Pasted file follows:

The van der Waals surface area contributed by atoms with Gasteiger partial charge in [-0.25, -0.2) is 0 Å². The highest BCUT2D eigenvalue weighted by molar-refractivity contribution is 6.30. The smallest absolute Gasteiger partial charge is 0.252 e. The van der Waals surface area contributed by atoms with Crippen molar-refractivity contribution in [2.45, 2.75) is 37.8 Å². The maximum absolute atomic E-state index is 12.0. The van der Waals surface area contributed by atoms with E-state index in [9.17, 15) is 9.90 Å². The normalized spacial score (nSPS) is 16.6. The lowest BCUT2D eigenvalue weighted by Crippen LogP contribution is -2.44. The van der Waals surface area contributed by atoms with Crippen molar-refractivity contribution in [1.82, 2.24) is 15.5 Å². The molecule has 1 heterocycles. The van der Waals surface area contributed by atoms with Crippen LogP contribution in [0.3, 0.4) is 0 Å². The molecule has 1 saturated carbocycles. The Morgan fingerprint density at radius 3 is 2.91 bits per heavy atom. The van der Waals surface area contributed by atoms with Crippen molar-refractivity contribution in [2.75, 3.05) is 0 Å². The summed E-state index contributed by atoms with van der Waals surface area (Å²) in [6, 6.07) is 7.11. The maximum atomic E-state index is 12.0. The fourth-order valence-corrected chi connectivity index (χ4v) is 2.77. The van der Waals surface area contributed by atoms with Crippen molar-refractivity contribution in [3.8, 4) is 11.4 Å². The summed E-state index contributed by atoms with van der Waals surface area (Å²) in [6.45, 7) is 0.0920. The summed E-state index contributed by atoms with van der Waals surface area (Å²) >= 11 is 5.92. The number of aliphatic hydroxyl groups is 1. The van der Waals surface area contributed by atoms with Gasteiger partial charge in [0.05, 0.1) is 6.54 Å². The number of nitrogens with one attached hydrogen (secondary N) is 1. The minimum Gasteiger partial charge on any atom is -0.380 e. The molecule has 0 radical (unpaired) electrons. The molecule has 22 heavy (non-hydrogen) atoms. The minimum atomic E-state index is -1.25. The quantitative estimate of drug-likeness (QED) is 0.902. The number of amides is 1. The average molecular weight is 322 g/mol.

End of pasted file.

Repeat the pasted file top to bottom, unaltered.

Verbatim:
The van der Waals surface area contributed by atoms with Gasteiger partial charge in [-0.25, -0.2) is 0 Å². The highest BCUT2D eigenvalue weighted by molar-refractivity contribution is 6.30. The smallest absolute Gasteiger partial charge is 0.252 e. The van der Waals surface area contributed by atoms with Crippen molar-refractivity contribution in [2.45, 2.75) is 37.8 Å². The maximum absolute atomic E-state index is 12.0. The van der Waals surface area contributed by atoms with E-state index in [9.17, 15) is 9.90 Å². The normalized spacial score (nSPS) is 16.6. The lowest BCUT2D eigenvalue weighted by Crippen LogP contribution is -2.44. The van der Waals surface area contributed by atoms with Crippen molar-refractivity contribution in [1.82, 2.24) is 15.5 Å². The molecule has 1 heterocycles. The van der Waals surface area contributed by atoms with Crippen LogP contribution in [0.3, 0.4) is 0 Å². The molecule has 1 saturated carbocycles. The Morgan fingerprint density at radius 3 is 2.91 bits per heavy atom. The van der Waals surface area contributed by atoms with Crippen molar-refractivity contribution in [2.75, 3.05) is 0 Å². The summed E-state index contributed by atoms with van der Waals surface area (Å²) in [6, 6.07) is 7.11. The maximum atomic E-state index is 12.0. The fourth-order valence-corrected chi connectivity index (χ4v) is 2.77. The van der Waals surface area contributed by atoms with Crippen molar-refractivity contribution in [3.8, 4) is 11.4 Å². The summed E-state index contributed by atoms with van der Waals surface area (Å²) in [6.45, 7) is 0.0920. The summed E-state index contributed by atoms with van der Waals surface area (Å²) >= 11 is 5.92. The number of aliphatic hydroxyl groups is 1. The van der Waals surface area contributed by atoms with Gasteiger partial charge in [0.05, 0.1) is 6.54 Å². The number of nitrogens with one attached hydrogen (secondary N) is 1. The minimum Gasteiger partial charge on any atom is -0.380 e. The molecule has 0 radical (unpaired) electrons. The molecule has 22 heavy (non-hydrogen) atoms. The minimum atomic E-state index is -1.25. The quantitative estimate of drug-likeness (QED) is 0.902. The number of amides is 1. The average molecular weight is 322 g/mol.